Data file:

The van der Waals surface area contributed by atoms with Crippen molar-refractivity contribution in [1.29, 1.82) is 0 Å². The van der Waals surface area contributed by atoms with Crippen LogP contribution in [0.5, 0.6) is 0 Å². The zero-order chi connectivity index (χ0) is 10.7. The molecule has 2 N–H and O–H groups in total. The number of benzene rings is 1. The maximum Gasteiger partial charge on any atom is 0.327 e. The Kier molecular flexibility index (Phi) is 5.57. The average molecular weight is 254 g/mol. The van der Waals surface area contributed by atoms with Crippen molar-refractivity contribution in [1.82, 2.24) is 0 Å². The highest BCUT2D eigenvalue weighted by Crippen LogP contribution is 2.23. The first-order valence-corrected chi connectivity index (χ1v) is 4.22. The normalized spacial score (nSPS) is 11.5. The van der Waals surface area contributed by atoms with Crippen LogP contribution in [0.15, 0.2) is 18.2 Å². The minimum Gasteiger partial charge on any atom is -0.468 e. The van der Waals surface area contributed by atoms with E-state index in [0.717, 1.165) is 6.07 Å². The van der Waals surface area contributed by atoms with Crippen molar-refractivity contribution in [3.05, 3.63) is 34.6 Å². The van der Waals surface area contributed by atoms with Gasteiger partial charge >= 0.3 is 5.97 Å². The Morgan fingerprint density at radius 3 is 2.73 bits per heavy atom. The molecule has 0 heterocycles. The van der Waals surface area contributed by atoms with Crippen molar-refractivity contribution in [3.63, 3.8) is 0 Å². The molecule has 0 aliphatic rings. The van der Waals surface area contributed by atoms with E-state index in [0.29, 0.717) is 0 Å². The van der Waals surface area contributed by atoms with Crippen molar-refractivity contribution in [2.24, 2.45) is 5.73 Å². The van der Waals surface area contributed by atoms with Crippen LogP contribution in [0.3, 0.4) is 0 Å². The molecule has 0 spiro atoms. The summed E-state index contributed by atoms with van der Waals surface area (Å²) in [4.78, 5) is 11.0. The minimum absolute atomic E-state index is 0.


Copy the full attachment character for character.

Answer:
The van der Waals surface area contributed by atoms with Crippen molar-refractivity contribution in [1.29, 1.82) is 0 Å². The van der Waals surface area contributed by atoms with Crippen LogP contribution in [0.5, 0.6) is 0 Å². The zero-order chi connectivity index (χ0) is 10.7. The molecule has 2 N–H and O–H groups in total. The number of benzene rings is 1. The maximum Gasteiger partial charge on any atom is 0.327 e. The Kier molecular flexibility index (Phi) is 5.57. The average molecular weight is 254 g/mol. The van der Waals surface area contributed by atoms with Crippen molar-refractivity contribution in [1.82, 2.24) is 0 Å². The highest BCUT2D eigenvalue weighted by Crippen LogP contribution is 2.23. The first-order valence-corrected chi connectivity index (χ1v) is 4.22. The normalized spacial score (nSPS) is 11.5. The van der Waals surface area contributed by atoms with Crippen LogP contribution in [0.15, 0.2) is 18.2 Å². The minimum Gasteiger partial charge on any atom is -0.468 e. The van der Waals surface area contributed by atoms with E-state index in [0.717, 1.165) is 6.07 Å². The van der Waals surface area contributed by atoms with Crippen molar-refractivity contribution in [3.05, 3.63) is 34.6 Å². The van der Waals surface area contributed by atoms with Gasteiger partial charge >= 0.3 is 5.97 Å². The Morgan fingerprint density at radius 3 is 2.73 bits per heavy atom. The molecule has 0 heterocycles. The van der Waals surface area contributed by atoms with Crippen molar-refractivity contribution in [3.63, 3.8) is 0 Å². The molecule has 0 aliphatic rings. The van der Waals surface area contributed by atoms with E-state index in [0.29, 0.717) is 0 Å². The van der Waals surface area contributed by atoms with Crippen molar-refractivity contribution in [2.24, 2.45) is 5.73 Å². The van der Waals surface area contributed by atoms with Crippen LogP contribution in [0.3, 0.4) is 0 Å². The molecule has 0 spiro atoms. The summed E-state index contributed by atoms with van der Waals surface area (Å²) in [4.78, 5) is 11.0. The minimum absolute atomic E-state index is 0.